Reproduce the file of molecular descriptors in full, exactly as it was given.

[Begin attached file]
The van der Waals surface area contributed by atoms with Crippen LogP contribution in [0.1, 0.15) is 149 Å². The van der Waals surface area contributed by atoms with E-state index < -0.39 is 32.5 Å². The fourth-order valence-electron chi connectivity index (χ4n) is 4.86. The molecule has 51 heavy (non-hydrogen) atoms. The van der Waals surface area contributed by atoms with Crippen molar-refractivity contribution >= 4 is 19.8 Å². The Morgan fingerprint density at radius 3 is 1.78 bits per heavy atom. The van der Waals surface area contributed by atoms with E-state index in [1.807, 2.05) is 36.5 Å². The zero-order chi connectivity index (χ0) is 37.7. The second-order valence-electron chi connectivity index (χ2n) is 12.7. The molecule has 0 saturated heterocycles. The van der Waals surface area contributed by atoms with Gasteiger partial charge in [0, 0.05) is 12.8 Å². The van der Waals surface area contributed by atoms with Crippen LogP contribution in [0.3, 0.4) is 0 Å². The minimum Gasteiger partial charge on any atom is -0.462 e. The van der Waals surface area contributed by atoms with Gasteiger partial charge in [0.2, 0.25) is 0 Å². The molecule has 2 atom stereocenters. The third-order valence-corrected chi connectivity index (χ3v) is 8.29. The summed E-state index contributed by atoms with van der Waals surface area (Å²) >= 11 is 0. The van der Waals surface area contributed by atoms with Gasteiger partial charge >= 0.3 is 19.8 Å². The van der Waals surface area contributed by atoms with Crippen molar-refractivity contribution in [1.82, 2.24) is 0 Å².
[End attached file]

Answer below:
The van der Waals surface area contributed by atoms with Crippen LogP contribution in [0.1, 0.15) is 149 Å². The van der Waals surface area contributed by atoms with E-state index < -0.39 is 32.5 Å². The fourth-order valence-electron chi connectivity index (χ4n) is 4.86. The molecule has 51 heavy (non-hydrogen) atoms. The van der Waals surface area contributed by atoms with Crippen molar-refractivity contribution >= 4 is 19.8 Å². The Morgan fingerprint density at radius 3 is 1.78 bits per heavy atom. The van der Waals surface area contributed by atoms with E-state index in [1.807, 2.05) is 36.5 Å². The zero-order chi connectivity index (χ0) is 37.7. The second-order valence-electron chi connectivity index (χ2n) is 12.7. The molecule has 0 saturated heterocycles. The van der Waals surface area contributed by atoms with Gasteiger partial charge in [0, 0.05) is 12.8 Å². The van der Waals surface area contributed by atoms with Crippen LogP contribution in [0.3, 0.4) is 0 Å². The minimum Gasteiger partial charge on any atom is -0.462 e. The van der Waals surface area contributed by atoms with Gasteiger partial charge in [0.2, 0.25) is 0 Å². The molecule has 2 atom stereocenters. The third-order valence-corrected chi connectivity index (χ3v) is 8.29. The summed E-state index contributed by atoms with van der Waals surface area (Å²) >= 11 is 0. The van der Waals surface area contributed by atoms with Gasteiger partial charge >= 0.3 is 19.8 Å². The van der Waals surface area contributed by atoms with Crippen molar-refractivity contribution in [1.82, 2.24) is 0 Å².